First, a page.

The multi-billion rand film and television sector can create employment and transformation, and uplift those participating in it, says Coal Stove Pictures founder and executive producer Wandile Molebatsi. File photo.
The multi-billion rand film and television sector can create employment and transformation, and uplift those participating in it, says Coal Stove Pictures founder and executive producer Wandile Molebatsi. File photo.

Film and television sector ripe for investment and transformation

By Given Majola Time of article published Oct 5, 2021

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The multi-billion rand film and television sector can create employment and transformation, and uplift those participating in it, says Coal Stove Pictures founder and executive producer Wandile Molebatsi.

However, only about R15.8 million of the billions invested was going to black, female and previously disadvantaged people and companies, he said, even though a number of black filmmakers were producing excellent local content and Hollywood blockbusters in South Africa.

Molebatsi said the industry had good potential for life-changing employment and transformation.

“There is still an obvious disparity in the industry, what can we do about it together?” he asked.

Last month, the National Film and Video Foundation (NFVF), an agency of the Department of Sport, Arts and Culture, released the findings of its third Economic Impact Assessment , which measured the economic contribution of the film and video industry to South Africa’s GDP between April 2016 (2016/17) and March this year (2020/21).

The assessment also examined the impact Covid-19 had on the industry. It found the pandemic had caused substantial damage, with the contribution of the industry to the South African economy contracting by 59 percent in 2020/21 compared to 2019/20.

The economic contribution of the film industry to the local economy was an estimated R7.2 billion in 2019/20, but this fell to R2.9bn in 2020/21 as a result of the pandemic.

The number of full-time equivalent jobs created/sustained by the industry was 31 444 in 2019/20, falling to 12 775 in 2020/21. Annualised income derived by employees of the film industry amounted to R218 million in 2019/20, declining to R88m in 2020/21.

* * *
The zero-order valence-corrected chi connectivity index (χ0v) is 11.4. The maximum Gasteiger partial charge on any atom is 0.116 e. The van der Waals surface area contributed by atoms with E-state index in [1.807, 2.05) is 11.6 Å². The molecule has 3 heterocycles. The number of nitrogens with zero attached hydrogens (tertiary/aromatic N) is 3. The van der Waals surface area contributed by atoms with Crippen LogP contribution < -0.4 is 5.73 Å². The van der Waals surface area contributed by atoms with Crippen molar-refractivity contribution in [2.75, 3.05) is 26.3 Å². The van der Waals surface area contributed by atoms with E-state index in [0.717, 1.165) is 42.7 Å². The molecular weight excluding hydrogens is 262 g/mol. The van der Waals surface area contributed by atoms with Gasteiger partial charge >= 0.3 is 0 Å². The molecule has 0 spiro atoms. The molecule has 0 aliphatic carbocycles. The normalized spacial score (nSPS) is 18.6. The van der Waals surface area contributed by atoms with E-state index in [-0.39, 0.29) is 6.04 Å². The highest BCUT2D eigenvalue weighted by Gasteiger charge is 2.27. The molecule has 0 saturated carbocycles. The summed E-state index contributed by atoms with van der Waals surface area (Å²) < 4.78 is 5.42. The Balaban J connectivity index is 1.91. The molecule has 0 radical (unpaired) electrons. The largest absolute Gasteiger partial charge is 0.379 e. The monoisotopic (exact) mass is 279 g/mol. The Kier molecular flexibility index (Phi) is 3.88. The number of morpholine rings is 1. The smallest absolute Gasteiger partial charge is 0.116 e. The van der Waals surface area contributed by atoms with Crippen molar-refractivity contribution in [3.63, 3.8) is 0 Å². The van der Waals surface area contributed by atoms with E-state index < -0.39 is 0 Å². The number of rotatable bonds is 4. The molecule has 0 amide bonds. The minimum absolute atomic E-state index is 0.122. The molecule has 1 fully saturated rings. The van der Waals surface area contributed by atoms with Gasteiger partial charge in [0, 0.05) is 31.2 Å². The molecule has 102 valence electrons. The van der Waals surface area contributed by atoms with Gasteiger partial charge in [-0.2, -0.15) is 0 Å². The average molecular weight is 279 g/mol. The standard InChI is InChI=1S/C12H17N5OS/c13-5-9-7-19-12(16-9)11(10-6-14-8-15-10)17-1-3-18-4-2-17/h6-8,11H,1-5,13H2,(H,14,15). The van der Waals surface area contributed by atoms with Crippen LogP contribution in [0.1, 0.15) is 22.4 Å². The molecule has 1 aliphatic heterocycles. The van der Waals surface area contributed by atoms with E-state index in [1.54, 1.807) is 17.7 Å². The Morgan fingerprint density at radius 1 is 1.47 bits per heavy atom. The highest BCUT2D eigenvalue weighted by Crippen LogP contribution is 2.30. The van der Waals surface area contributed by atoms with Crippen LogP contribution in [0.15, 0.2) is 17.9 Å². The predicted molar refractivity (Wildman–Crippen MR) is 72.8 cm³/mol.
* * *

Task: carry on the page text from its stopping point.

For every R1m in output generated by the film industry, an additional R0.76m of GDP at market prices was generated if the direct and indirect impacts were considered.

Molebatsi, who has been creating stories that shape a positive narrative of Africa for 25 years, said it was important producers, actors and content creators rights were protected.

“With the revolution happening in the digital space due to powerful streamers like NetFlix, Amazon, Hulu and DisneyPlus coming to the continent, it is more important than ever for the rights of producers, actors and content creators to be protected,” he said.

“From an intellectual standpoint, the way that producers (IP creators) have engaged with MNET, SABC and eTV has been very top down. However, with the importance that the South African government is placing on real, practical and measurable transformation, we have an opportunity to navigate this space and create an industry that is diverse, inclusive and resilient,” said Molebatsi.

He said the second half of the challenge came in shifting the spending behaviour of network executives and producers.

He said many of them had long-standing relationships with their suppliers and believed that taking on new entrants was risky. He said this was then compounded by the reality that many black suppliers did not have the cash flow to float the initial costs of any work given by those willing to make the change.

There were financial incentives available from the Department of Trade, Industry and Competition (DTIC) to convince international stakeholders to support newer black-owned companies.

These incentives include a rebate system that allowed producers to attract international producers to shoot their films in South Africa. For international co-productions, for example, 25 percent to 35 percent of all that was spent in SA would be given as a rebate for “re-investment”.

For local film production, these rebates could go up to 50 percent, if a production qualified in terms of BEE requirements.

The Industrial Development Co-Operation (IDC) and National Empowerment Fund (NEF) also actively invested in the film and television sector.

“What is wonderful to see in this shifting landscape is that intelligent, pioneering black women are taking the helm of massive productions,” said Molebatsi.

He said while there is no doubt the industry is structurally flawed, steps needed to be taken to ensure that the South African film and TV industry of the future was a more inclusive space for everyone.

A combination of policy changes, the DTIC’s incentive initiative and the passion of trusted film authorities would see the industry progress to an inclusive future, he said.

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BUSINESS REPORT ONLINE

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